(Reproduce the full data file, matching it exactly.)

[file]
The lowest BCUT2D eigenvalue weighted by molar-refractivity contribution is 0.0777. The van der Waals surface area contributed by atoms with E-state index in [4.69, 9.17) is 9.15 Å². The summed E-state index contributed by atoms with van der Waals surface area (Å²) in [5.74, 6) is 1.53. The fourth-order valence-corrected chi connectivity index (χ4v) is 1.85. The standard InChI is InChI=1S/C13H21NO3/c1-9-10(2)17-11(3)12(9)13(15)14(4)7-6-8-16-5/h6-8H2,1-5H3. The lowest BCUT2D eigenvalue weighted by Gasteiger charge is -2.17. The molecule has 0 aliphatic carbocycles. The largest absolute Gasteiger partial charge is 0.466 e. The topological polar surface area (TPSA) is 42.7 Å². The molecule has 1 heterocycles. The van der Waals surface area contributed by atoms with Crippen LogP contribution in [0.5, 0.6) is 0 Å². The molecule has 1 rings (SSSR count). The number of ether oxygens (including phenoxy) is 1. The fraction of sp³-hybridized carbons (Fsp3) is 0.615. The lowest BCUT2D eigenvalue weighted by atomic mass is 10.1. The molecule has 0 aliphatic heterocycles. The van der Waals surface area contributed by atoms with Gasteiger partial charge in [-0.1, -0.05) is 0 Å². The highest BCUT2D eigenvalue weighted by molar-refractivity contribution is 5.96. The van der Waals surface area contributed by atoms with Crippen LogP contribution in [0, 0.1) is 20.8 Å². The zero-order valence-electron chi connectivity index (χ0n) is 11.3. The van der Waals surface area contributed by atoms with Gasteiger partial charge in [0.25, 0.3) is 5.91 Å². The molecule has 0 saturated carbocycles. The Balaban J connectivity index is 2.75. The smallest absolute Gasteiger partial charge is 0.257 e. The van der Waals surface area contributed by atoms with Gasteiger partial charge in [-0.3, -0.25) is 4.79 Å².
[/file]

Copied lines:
The lowest BCUT2D eigenvalue weighted by molar-refractivity contribution is 0.0777. The van der Waals surface area contributed by atoms with E-state index in [4.69, 9.17) is 9.15 Å². The summed E-state index contributed by atoms with van der Waals surface area (Å²) in [5.74, 6) is 1.53. The fourth-order valence-corrected chi connectivity index (χ4v) is 1.85. The standard InChI is InChI=1S/C13H21NO3/c1-9-10(2)17-11(3)12(9)13(15)14(4)7-6-8-16-5/h6-8H2,1-5H3. The lowest BCUT2D eigenvalue weighted by Gasteiger charge is -2.17. The molecule has 0 aliphatic carbocycles. The largest absolute Gasteiger partial charge is 0.466 e. The topological polar surface area (TPSA) is 42.7 Å². The molecule has 1 heterocycles. The van der Waals surface area contributed by atoms with Crippen LogP contribution in [0.5, 0.6) is 0 Å². The molecule has 1 rings (SSSR count). The number of ether oxygens (including phenoxy) is 1. The fraction of sp³-hybridized carbons (Fsp3) is 0.615. The lowest BCUT2D eigenvalue weighted by atomic mass is 10.1. The molecule has 0 aliphatic heterocycles. The van der Waals surface area contributed by atoms with Gasteiger partial charge in [-0.1, -0.05) is 0 Å². The highest BCUT2D eigenvalue weighted by molar-refractivity contribution is 5.96. The van der Waals surface area contributed by atoms with Crippen LogP contribution in [0, 0.1) is 20.8 Å². The zero-order valence-electron chi connectivity index (χ0n) is 11.3. The van der Waals surface area contributed by atoms with Gasteiger partial charge in [0.25, 0.3) is 5.91 Å². The molecule has 0 saturated carbocycles. The Balaban J connectivity index is 2.75. The smallest absolute Gasteiger partial charge is 0.257 e. The van der Waals surface area contributed by atoms with Gasteiger partial charge in [-0.3, -0.25) is 4.79 Å².